Child Sexual Abuse and the Catholic Church: gender, power, and organizational culture
by Marie Keenan (Oxford University Press)
Reviewed by Brid Featherstone
To explore and understand the sexual abuse of children and young people by clergy in Ireland and the attendant responses or, indeed, non-responses, by those in authority, is a task requiring the integration of head and heart.
Scholarly rigour is essential but it must be accompanied by the ability to hold and live with powerful and painful emotions, as one documents and seeks to understand the myriad betrayals of trust that have scarred the lives of so many. Bravery is also required, to confront and explore sensitive and high-profile topics and relationships.
Bravery, scholarly rigour and compassion are all found in abundance in Marie Keenan’s illuminating and compassionate new book. She brings together interviews with clergy who have abused children and young people with an examination of the institutional contexts in which these men were trained.
She examines the clerical culture and the structures of leadership and governance in the Catholic Church, and addresses how these men abused their positions of trust and continued day after day to say Mass and fulfil their duties.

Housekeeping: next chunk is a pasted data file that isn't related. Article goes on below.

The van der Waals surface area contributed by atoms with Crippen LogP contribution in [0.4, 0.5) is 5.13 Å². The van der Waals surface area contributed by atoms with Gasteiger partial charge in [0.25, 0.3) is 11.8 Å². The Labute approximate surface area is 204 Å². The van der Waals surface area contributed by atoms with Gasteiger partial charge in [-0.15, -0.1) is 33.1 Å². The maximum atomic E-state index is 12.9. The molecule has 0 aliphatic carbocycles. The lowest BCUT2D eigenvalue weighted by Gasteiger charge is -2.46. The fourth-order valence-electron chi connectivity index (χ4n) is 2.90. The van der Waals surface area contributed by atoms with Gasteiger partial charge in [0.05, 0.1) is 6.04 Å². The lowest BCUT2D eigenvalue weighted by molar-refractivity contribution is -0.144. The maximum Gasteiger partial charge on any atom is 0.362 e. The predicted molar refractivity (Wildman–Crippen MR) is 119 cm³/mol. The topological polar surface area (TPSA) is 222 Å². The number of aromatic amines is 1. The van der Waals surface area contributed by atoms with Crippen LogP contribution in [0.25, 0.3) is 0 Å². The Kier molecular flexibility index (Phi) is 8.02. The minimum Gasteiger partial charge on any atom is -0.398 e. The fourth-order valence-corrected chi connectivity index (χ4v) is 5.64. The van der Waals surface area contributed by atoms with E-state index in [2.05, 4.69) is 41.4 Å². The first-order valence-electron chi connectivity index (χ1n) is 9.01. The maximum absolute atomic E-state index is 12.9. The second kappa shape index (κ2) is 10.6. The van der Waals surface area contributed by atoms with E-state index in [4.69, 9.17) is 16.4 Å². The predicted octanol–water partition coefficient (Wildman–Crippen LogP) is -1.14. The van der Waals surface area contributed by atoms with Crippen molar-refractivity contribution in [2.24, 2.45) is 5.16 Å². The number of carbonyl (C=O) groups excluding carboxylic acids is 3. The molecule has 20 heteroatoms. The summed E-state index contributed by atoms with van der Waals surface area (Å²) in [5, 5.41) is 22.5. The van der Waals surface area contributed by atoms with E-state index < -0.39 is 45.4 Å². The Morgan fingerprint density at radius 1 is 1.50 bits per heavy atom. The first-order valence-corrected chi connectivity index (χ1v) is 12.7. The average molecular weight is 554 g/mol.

There is, understandably, a current of unease and anxiety running through the book. By attending in such detail to the complexities of these men’s experiences and even by offering them a voice in the first place, might Keenan be accused of excusing their behaviour, or of disregarding the pain of their victims?
In my opinion, if we are to build lasting change, it is vital that we seek to understand why someone – particularly someone in a position of power and trust – behaves abusively. But to do so is often open to misinterpretation, because of a persistent tendency to conflate understanding and excusing.
Drawing on her experience as a therapist, Keenan shows that the ‘bad apple’ type of explanation that is often favoured by the hierarchy of the Church is profoundly unhelpful. The key is in the context, not in the individual.
Men who are often poorly equipped emotionally from the outset enter institutional settings where morality is rule-bound and excessively focused on sexual abstinence. The status conferred by ordination sets these individuals apart, in a pattern of life where there are no boundaries between ‘work’ and leisure, and where one is never off duty.
More significantly, these men are set apart from other human beings, particularly from laypeople, by the elitism that is built into the relationship between laity and clergy.
Full review: http://www.thetablet.co.uk/issue/1000307/booksandart
Story including Marie Keenan from NCR: http://ncronline.org/news/accountability/ferment-ireland-new-report-sex-abuse-looms
Story from Irish Catholic: http://www.irishcatholic.ie/site/content/getting-full-truth-marie-keenan
Interview with Marie Keenan: http://soundcloud.com/generationtech/noel-bell-interviews-dr-marie